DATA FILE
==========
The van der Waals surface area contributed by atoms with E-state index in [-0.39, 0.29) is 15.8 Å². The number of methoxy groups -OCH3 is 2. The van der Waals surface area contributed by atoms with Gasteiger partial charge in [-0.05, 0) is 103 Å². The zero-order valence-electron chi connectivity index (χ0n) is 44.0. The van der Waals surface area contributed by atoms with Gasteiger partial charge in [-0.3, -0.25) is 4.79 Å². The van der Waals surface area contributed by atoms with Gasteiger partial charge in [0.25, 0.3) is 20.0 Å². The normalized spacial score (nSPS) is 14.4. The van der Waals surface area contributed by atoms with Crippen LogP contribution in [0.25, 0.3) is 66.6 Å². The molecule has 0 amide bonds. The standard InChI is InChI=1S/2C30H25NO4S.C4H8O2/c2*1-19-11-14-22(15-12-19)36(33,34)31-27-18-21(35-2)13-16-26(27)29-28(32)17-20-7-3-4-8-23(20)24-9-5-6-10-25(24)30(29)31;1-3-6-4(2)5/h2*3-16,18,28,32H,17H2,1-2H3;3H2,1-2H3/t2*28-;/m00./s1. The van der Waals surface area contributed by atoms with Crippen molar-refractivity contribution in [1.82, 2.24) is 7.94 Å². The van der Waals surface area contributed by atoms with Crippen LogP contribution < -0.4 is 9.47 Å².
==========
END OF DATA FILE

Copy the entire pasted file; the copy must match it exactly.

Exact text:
The van der Waals surface area contributed by atoms with E-state index in [-0.39, 0.29) is 15.8 Å². The number of methoxy groups -OCH3 is 2. The van der Waals surface area contributed by atoms with Gasteiger partial charge in [-0.05, 0) is 103 Å². The zero-order valence-electron chi connectivity index (χ0n) is 44.0. The van der Waals surface area contributed by atoms with Gasteiger partial charge in [-0.3, -0.25) is 4.79 Å². The van der Waals surface area contributed by atoms with Gasteiger partial charge in [0.25, 0.3) is 20.0 Å². The normalized spacial score (nSPS) is 14.4. The van der Waals surface area contributed by atoms with Crippen LogP contribution in [0.25, 0.3) is 66.6 Å². The molecule has 0 amide bonds. The standard InChI is InChI=1S/2C30H25NO4S.C4H8O2/c2*1-19-11-14-22(15-12-19)36(33,34)31-27-18-21(35-2)13-16-26(27)29-28(32)17-20-7-3-4-8-23(20)24-9-5-6-10-25(24)30(29)31;1-3-6-4(2)5/h2*3-16,18,28,32H,17H2,1-2H3;3H2,1-2H3/t2*28-;/m00./s1. The van der Waals surface area contributed by atoms with Crippen molar-refractivity contribution in [1.82, 2.24) is 7.94 Å². The van der Waals surface area contributed by atoms with Crippen LogP contribution < -0.4 is 9.47 Å².